Yoga wheels are a circular hollow prop for yogis, around 13cm wide, with a thickness of 1.6cm, these dimensions make it the ideal size and strength to hold your body weight and support you when trying new moves or tricky poses.
That’s a yoga wheel’s main job - to give support and help you stay safe and balanced when you take your yoga routine to the next level. But you can also use a yoga wheel on it’s own too! It’s great to warm up your body and stretch your muscles before or after your yoga flow.
What can you use a yoga wheel for?
As well as using a yoga wheel to expand your yoga routine with cool new accessories and using it to try out new poses, you can actually really physically benefit from a yoga wheel - check out our blog on how to use yoga wheels to alleviate back pain.
Using a yoga wheel to build strength
Building strength all over your body makes it easier to hold and balance in yoga poses where you are lunging or reclining. The great thing about a yoga wheel is that it allows you to pinpoint specific areas of your body where you want to build strength because using a yoga wheel with target specific muscle groups. The more concentration you give to an area of your body the better developed and quicker it is to enhance your performance in this area.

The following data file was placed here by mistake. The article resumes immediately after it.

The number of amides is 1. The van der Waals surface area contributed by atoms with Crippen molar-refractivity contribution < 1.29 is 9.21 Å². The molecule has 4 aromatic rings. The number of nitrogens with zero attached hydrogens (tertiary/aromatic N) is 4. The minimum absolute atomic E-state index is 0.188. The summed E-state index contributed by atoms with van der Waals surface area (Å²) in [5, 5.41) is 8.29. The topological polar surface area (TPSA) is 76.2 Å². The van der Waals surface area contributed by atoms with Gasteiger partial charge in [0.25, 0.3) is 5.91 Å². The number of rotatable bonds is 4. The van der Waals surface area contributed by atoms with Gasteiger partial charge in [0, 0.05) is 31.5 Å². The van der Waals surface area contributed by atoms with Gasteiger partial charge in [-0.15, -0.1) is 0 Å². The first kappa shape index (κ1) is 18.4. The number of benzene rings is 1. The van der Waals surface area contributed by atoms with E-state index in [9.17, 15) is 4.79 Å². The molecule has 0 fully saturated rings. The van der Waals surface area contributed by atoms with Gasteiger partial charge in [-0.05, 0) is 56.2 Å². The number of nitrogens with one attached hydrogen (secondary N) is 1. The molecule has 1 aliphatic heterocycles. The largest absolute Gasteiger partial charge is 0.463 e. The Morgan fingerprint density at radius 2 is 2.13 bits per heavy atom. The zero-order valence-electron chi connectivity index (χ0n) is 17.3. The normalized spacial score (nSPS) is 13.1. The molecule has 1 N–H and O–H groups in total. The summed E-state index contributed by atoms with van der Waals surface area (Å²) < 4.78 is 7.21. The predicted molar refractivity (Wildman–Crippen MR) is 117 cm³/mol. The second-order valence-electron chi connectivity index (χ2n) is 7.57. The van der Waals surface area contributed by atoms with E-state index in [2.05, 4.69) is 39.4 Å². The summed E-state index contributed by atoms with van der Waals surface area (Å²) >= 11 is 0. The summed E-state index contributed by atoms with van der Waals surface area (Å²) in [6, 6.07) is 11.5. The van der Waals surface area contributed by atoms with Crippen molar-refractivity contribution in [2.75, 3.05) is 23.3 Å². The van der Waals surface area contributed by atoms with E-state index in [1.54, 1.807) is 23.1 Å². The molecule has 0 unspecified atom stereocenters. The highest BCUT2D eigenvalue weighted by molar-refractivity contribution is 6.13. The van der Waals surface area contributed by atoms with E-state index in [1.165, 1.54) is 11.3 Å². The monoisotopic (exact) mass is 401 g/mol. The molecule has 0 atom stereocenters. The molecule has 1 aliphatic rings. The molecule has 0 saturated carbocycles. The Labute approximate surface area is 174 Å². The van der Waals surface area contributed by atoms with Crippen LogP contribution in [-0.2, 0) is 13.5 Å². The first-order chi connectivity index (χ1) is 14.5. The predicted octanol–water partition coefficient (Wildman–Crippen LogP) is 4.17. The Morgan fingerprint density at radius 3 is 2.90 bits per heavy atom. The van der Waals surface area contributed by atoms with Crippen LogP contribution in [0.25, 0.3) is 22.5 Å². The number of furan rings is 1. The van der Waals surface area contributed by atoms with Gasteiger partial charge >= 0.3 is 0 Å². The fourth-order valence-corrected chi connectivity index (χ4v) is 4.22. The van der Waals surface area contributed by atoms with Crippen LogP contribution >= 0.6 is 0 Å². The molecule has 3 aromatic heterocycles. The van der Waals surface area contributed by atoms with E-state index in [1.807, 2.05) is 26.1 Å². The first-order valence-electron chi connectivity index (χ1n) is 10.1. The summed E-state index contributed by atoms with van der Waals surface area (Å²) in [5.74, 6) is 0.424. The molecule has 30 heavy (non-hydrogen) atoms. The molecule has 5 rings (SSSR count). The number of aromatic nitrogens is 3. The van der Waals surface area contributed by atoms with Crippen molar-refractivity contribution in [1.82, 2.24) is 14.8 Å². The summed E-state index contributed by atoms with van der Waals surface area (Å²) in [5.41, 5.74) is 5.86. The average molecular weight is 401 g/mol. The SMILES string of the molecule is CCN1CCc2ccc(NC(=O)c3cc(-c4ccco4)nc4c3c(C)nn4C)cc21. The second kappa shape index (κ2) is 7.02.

Using a yoga wheel to enhance flexibility
A yoga wheel on it’s own can give you many ways of increasing your flexibility. During a warm up it’s the ideal tool - stretch out tight calves or a stiff back, increase mobility in your shoulders and free movement in your neck too. You know that amazing stretching feeling when you haven’t worked your body in a while and you stretch for the first time in ages - a yoga wheel allows you to feel that every time as you lean into the prop for support.
Yogi Bare Founder Kat’s Favourite way to use the wheel:
Start any yoga routine with a wonderful massage to warm up the spine, chest and shoulders. This is a great exercise to add into your daily practice and prepare the body.
- In a seated position line the wheel up and connect against the lower back/sacrum.
- Plant the feet, take your arms overhead. Lightly push through the feet and allow your spine to melt over the wheel rolling back and forward.
- Start slowly and roll to your own depth on this particular day of practice.
- Once you find your sweet spot stay for a few slow measured breaths.
- Gently roll back to start until your bottom connects with the floor.
- Counterpose with child's pose.